country; high mountains formed a circle in the distance; forests of oaks and fine groves surrounded it. It was an ancient edifice, and had descended through a long line of ancestry to Juliana's father; for which reason, instead of making any alterations, he was only anxious to preserve it in the same state they had left it to him.
"Among the number of antiquities most prized by him was the family picture gallery; a vaulted room, dark, high, and of gothic architecture, where hung the portraits of his forefathers, as large as the natural size, covering the walls, which were blackened by age. Conformable to an immemorial custom, they ate in this room: and Juliana has often told me, that she could not overcome, especially at supper-time, a degree of fear and repugnance; and that she had frequently feigned indisposition, to avoid entering this formidable apartment. Among the portraits there was one of a female, who, it would seem, did not belong to the family; for Juliana's father could neither tell whom it represented, nor how it had become ranged amongst his ancestry: but as to all appearance it had retained its station for ages, my friend's father was unwilling to remove it.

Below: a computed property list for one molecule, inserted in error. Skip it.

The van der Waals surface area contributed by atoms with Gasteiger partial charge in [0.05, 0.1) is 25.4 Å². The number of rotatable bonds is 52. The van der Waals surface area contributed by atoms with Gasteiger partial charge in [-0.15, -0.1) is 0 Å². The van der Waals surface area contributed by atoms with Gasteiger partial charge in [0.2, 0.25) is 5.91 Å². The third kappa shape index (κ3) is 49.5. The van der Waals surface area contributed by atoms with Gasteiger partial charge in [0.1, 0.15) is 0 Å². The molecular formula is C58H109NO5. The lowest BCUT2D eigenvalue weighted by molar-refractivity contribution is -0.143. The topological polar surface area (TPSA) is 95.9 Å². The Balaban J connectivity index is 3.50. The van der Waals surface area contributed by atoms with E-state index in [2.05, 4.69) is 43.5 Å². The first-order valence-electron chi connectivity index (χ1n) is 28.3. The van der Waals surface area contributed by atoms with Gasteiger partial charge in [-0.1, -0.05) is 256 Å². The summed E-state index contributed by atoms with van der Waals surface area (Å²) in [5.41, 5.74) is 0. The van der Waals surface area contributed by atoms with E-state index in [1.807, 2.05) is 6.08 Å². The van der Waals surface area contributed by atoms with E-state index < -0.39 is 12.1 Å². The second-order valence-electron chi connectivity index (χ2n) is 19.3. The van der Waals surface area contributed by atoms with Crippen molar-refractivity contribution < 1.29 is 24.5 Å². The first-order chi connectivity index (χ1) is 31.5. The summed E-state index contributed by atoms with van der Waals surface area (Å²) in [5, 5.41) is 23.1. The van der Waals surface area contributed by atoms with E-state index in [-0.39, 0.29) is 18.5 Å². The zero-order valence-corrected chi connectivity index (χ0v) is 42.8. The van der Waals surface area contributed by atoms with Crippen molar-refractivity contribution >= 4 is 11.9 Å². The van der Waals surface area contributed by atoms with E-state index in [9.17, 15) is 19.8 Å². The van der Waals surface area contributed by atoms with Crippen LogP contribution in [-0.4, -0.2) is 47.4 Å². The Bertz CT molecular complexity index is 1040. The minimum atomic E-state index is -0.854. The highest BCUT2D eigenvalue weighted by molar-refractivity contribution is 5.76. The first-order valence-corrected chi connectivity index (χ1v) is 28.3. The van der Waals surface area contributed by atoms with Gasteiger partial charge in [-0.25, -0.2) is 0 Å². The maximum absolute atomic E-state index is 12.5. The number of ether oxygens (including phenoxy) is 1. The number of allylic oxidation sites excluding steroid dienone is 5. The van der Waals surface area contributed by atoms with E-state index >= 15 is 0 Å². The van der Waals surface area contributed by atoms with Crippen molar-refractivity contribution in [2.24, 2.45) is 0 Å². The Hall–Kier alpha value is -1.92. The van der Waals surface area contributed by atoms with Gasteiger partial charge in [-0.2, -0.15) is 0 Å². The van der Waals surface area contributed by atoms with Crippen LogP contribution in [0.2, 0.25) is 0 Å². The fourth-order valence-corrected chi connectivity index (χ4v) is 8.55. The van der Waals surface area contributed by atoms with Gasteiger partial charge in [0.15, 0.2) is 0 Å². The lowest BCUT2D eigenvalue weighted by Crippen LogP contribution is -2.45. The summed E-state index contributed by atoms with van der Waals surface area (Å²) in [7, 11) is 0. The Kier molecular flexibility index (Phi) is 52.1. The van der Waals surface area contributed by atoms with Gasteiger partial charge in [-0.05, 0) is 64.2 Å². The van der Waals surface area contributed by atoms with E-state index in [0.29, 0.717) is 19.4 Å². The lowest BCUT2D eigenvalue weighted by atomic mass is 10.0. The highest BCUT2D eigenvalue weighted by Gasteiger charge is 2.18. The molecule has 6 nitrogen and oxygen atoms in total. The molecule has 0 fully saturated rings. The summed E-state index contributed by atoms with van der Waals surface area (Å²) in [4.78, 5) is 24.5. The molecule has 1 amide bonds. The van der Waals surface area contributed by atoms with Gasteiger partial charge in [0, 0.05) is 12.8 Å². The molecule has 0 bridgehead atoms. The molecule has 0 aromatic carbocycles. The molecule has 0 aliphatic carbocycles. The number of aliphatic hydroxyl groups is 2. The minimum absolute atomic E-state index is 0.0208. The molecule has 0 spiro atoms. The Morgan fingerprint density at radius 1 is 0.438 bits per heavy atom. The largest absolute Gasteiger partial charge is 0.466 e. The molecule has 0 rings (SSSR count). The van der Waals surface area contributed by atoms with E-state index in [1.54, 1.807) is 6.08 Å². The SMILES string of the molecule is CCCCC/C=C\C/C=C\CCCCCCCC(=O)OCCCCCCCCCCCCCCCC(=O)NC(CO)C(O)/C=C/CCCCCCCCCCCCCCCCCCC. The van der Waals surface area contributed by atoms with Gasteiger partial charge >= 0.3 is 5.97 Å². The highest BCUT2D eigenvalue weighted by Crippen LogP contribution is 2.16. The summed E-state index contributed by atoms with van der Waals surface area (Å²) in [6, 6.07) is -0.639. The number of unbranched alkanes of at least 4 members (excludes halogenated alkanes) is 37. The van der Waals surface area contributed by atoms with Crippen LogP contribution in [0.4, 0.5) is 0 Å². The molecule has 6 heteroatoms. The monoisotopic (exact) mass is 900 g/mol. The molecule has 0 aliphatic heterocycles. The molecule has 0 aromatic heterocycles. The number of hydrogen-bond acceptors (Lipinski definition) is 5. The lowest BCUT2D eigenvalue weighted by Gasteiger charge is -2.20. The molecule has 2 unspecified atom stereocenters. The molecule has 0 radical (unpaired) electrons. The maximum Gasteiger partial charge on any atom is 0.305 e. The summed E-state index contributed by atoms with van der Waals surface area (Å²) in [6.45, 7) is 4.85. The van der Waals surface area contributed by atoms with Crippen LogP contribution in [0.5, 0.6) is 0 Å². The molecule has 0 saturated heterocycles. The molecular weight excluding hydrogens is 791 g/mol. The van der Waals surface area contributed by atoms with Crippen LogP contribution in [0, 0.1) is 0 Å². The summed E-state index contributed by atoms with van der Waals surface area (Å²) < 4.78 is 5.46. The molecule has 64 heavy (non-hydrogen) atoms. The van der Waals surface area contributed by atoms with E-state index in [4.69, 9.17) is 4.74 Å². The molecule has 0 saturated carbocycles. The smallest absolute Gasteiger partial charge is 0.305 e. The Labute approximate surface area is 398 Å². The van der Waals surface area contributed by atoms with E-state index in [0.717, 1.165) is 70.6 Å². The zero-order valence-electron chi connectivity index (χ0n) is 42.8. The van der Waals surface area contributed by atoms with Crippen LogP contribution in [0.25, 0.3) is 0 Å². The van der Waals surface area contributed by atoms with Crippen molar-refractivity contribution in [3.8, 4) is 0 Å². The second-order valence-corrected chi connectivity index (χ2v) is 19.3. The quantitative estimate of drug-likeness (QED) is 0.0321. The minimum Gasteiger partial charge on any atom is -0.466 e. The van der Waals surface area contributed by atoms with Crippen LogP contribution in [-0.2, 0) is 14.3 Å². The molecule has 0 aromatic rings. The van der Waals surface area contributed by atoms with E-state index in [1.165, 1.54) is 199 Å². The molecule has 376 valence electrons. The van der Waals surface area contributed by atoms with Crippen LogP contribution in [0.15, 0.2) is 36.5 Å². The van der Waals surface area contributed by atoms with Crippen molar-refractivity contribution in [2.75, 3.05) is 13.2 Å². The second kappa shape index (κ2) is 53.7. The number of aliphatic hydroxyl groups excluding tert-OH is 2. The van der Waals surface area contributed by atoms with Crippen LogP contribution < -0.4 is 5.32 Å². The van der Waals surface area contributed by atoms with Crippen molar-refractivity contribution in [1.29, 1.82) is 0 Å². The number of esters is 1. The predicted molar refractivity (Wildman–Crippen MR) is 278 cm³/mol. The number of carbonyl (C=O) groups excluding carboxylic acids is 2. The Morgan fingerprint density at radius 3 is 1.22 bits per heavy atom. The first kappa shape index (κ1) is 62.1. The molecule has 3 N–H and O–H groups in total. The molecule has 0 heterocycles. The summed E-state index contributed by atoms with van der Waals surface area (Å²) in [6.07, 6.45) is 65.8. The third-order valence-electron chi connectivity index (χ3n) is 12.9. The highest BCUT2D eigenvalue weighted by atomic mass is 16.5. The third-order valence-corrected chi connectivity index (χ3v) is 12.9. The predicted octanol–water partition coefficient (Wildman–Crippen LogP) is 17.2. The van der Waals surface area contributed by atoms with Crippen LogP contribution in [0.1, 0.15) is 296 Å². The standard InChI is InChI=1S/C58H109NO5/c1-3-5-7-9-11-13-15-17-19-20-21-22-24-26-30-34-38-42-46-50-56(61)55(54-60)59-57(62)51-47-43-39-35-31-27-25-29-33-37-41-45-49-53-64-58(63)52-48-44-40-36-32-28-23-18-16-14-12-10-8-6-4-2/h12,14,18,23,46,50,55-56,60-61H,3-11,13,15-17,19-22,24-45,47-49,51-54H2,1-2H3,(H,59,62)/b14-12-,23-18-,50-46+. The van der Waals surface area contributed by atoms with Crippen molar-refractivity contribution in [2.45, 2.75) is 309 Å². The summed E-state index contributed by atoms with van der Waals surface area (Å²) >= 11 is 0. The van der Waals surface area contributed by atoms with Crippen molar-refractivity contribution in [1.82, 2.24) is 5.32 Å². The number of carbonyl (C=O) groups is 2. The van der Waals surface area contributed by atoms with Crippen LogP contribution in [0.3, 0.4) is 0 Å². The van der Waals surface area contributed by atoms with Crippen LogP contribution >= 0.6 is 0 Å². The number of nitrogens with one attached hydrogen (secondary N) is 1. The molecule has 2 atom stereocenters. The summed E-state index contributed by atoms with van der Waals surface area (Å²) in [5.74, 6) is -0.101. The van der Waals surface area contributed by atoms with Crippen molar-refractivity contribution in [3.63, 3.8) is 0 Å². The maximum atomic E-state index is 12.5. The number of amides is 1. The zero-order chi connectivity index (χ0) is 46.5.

"Juliana never looked at this portrait without an involuntary shuddering: and she has told me, that from her earliest infancy she has felt this